SPRINGFIELD, November 4, 2011 ( – Responding to criticism from Illinois bishops, Gov. Pat Quinn has said that his decision to present an award at a pro-abortion event is “the proper Christian thing to do.”

The Roman Catholic Governor came under fire from the state’s Conference of Bishops when he accepted an invitation to present an award at a November 17th lunch held by Personal PAC, a group dedicated to supporting pro-abortion candidates for political office.

According to a Chicago Sun-Times report, the group contributed $500,000 in cash and in-kind services to Quinn’s 2010 gubernatorial campaign, helping him defeat pro-life candidate state Sen. Bill Brady.


A statement released by the Conference this week called Quinn’s pro-abortion stance “irreconcilable with any honest profession of the Catholic faith.”

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The statement was signed by Cardinal Francis George of Chicago, Bishop Daniel Jenky of Peoria, Bishop Thomas Paprocki of Springfield, Bishop Thomas Doran of Rockford, Bishop Edward Braxton of Belleville, and Bishop Daniel Conlon of Joliet.

“With this action, Governor Quinn has gone beyond a political alignment with those supporting the legal right to kill children in their mother’s wombs to rewarding those deemed most successful in this terrible work,” the bishops wrote.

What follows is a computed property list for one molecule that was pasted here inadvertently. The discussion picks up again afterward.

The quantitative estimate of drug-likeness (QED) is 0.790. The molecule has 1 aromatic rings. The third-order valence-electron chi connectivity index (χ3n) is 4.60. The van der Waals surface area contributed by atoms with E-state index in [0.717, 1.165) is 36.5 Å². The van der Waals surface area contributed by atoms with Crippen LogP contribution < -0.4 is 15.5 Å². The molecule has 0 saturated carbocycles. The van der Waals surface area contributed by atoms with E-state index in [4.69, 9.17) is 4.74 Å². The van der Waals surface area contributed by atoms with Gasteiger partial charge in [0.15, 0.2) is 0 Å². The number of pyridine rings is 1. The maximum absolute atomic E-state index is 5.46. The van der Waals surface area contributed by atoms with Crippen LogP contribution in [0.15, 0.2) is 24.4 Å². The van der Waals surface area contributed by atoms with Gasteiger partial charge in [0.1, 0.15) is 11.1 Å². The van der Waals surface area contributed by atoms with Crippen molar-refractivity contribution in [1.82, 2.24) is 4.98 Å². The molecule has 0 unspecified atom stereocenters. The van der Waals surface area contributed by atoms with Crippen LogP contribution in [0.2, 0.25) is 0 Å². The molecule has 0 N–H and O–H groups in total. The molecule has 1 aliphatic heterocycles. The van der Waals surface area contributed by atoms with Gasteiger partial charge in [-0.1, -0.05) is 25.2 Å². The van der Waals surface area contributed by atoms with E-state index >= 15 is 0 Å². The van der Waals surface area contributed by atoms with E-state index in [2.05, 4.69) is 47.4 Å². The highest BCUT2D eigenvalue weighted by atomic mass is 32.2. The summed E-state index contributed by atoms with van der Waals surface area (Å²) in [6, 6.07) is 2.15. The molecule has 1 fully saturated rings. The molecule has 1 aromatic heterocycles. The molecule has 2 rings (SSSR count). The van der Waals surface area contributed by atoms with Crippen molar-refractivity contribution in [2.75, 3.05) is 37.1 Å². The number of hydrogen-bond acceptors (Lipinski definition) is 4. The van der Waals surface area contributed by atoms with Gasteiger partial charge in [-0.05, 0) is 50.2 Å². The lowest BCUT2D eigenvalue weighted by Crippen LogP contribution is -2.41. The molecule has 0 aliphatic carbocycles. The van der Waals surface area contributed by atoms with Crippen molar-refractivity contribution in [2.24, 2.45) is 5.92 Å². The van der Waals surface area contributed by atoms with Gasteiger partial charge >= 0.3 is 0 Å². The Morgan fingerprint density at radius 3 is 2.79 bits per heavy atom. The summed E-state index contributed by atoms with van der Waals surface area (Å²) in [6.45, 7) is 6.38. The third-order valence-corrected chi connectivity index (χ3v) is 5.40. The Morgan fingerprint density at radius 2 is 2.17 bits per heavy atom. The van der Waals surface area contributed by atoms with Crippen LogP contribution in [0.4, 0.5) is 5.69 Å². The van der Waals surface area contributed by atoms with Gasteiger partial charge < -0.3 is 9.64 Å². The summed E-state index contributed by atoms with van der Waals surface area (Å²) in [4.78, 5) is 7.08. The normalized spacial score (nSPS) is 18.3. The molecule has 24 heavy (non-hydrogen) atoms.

They also added that “those acting in the manner of the governor should not be given special recognition on church property or at functions held in support of church ministry.”

Echoing comments he had made when signing a gay civil unions bill into law, the Governor claimed that he was following his conscience by presenting the award.

“I’m going to the event to present an award to a woman who is a victim of rape, and who is a very strong advocate of helping rape victims all over our state and country, so I really think that’s a proper Christian thing to do, to honor someone who’s doing something that helps the community at large,” he said.

Personal PAC President Terry Cosgrove charged the bishops with “accusing women of killing their children,” in comments to the Sun-Times, which he called “a new low in public discourse, even for them.”